REVIEW: Zones, Sarah Watson

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6 October 2019

Gala Studio

Review by Bessie Yuill

Sometimes rehearsed readings of a play can suffer, without production values enhancing the script, leaving  the audience feeling stranded in boring, well-trod territory. This was not the case on Sunday afternoon.

Zones by Gateshead playwright Sarah Watson, overflows with vivid ideas, fleshed out by semi-autobiographical details. Four actors and the Artistic Director of Live Theatre, Joe Douglas, triumphantly brought this tale of homelessness and addiction to life.

The central concept, which perhaps is too striking to be given away here, makes an addiction to reliving past trauma literal – the compulsion to ask ‘what if my dysfunctional childhood had gone differently?’ is tied to a dependence on pills. The difficulty that addicts have in discerning real memories from false ones becomes a side effect of the fictional Zones; grim realities are presented through a fun house mirror of science fiction.

The relationship between the central siblings who journey into this tangled mess of memory and narcotics, Carl and Amy, is both loving and full of frustrated disagreements. Above all, however, they are a team in the face of cruelty, neglect and loneliness. The plot’s lynch pin, a sinister man with a briefcase and an ambiguous contract, is never fully explained, but the seediness of his whole operation underlines how vulnerable Amy and Carl are. They are either treated as invisible or regarded as vermin by the official authorities, so they become an open target for more unscrupulous types.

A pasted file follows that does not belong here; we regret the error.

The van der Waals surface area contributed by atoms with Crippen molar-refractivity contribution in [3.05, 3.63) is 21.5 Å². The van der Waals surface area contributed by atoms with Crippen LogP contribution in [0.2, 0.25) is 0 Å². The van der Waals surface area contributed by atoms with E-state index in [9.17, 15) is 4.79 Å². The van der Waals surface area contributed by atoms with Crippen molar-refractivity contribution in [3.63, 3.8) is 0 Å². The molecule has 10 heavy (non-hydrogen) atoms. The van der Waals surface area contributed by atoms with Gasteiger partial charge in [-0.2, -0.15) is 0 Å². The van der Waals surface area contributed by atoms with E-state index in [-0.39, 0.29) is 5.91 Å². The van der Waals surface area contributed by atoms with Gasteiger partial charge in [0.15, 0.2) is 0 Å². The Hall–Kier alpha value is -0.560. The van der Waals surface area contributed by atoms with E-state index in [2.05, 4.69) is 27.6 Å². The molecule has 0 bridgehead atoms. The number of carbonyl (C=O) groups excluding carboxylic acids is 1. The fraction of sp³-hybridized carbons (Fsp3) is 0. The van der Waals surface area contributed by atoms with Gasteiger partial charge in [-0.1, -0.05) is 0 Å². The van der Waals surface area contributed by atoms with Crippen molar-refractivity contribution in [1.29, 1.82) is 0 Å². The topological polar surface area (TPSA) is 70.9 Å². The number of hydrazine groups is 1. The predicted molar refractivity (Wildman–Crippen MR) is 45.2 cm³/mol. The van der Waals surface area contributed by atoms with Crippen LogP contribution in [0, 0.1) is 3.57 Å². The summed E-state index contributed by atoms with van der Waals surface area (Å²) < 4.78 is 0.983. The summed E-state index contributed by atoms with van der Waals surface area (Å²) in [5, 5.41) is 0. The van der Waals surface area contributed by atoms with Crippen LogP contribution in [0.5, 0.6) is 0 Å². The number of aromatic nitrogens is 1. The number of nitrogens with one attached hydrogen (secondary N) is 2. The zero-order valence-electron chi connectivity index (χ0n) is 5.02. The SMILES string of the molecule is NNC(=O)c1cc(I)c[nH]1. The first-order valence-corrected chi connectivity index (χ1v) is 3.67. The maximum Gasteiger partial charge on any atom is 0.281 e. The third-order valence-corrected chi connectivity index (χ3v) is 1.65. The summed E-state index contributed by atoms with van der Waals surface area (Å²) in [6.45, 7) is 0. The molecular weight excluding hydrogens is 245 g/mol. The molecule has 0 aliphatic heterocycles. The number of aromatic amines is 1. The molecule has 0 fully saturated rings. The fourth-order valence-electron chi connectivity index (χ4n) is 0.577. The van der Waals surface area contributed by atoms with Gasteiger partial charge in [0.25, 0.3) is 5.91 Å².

The play is probably at its most inspired during inventive comic vignettes that ring true to the reality of sleeping rough as an addict. One scene adopts the tone of a David Attenborough nature documentary, imagining Amy as scavenger and the people walking by on the streets as her prey. She explains the body language of a passer-by she’s trying to grift, with the assured tone of an expert. In another, the script becomes a scientific lesson during a scene of ingesting pills: as Amy notes, “most addicts are chemists.” The writing carries a real confidence at moments like these, balancing dark humour with authentic observations.

Another interesting touch is the non-chronological structure, bringing back motifs in a way that successfully builds mystery. A marble introduced early on, for example, resurfaces later as evidence of the Zones‘ fantastical capabilities. The juggling of tones and timelines is helped by the charismatic main character, whose colloquialisms guide you through the more surreal moments.

Even though it’s still being developed (audience members were asked for feedback at the end) the script thrums with potential. You can’t help but feel that you’re witnessing something exciting on the verge of being discovered. And even in a rehearsed reading, Watson’s writing makes it very hard to look away.

This work was produced by participants on our Durham Book Festival Reviewers in Residence programme, a cultural journalism programme run by New Writing North Young Writers. Reviewers in Residence gives aspiring journalists aged 15-23 the chance to review books, attend events and interview authors at the Durham Book Festival. For more information about New Writing North Young Writers visit the New Writing North website.

Photo Copyright: Richard Kenworthy